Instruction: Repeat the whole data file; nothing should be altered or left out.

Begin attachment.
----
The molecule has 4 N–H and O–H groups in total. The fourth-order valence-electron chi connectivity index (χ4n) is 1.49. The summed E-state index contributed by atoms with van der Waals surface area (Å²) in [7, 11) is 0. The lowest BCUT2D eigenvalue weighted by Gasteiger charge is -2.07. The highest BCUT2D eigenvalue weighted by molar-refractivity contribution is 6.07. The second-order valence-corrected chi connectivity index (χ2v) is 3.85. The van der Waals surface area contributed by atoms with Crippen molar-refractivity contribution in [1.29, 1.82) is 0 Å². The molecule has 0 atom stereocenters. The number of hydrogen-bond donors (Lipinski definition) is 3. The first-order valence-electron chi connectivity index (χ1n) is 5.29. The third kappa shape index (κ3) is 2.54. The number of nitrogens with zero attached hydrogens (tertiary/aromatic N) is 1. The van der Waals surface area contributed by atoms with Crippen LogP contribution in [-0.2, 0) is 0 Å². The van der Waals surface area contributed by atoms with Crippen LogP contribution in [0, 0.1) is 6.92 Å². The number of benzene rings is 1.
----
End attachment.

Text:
The molecule has 4 N–H and O–H groups in total. The fourth-order valence-electron chi connectivity index (χ4n) is 1.49. The summed E-state index contributed by atoms with van der Waals surface area (Å²) in [7, 11) is 0. The lowest BCUT2D eigenvalue weighted by Gasteiger charge is -2.07. The highest BCUT2D eigenvalue weighted by molar-refractivity contribution is 6.07. The second-order valence-corrected chi connectivity index (χ2v) is 3.85. The van der Waals surface area contributed by atoms with Crippen molar-refractivity contribution in [1.29, 1.82) is 0 Å². The molecule has 0 atom stereocenters. The number of hydrogen-bond donors (Lipinski definition) is 3. The first-order valence-electron chi connectivity index (χ1n) is 5.29. The third kappa shape index (κ3) is 2.54. The number of nitrogens with zero attached hydrogens (tertiary/aromatic N) is 1. The van der Waals surface area contributed by atoms with Crippen LogP contribution in [-0.2, 0) is 0 Å². The van der Waals surface area contributed by atoms with Crippen LogP contribution in [0, 0.1) is 6.92 Å². The number of benzene rings is 1.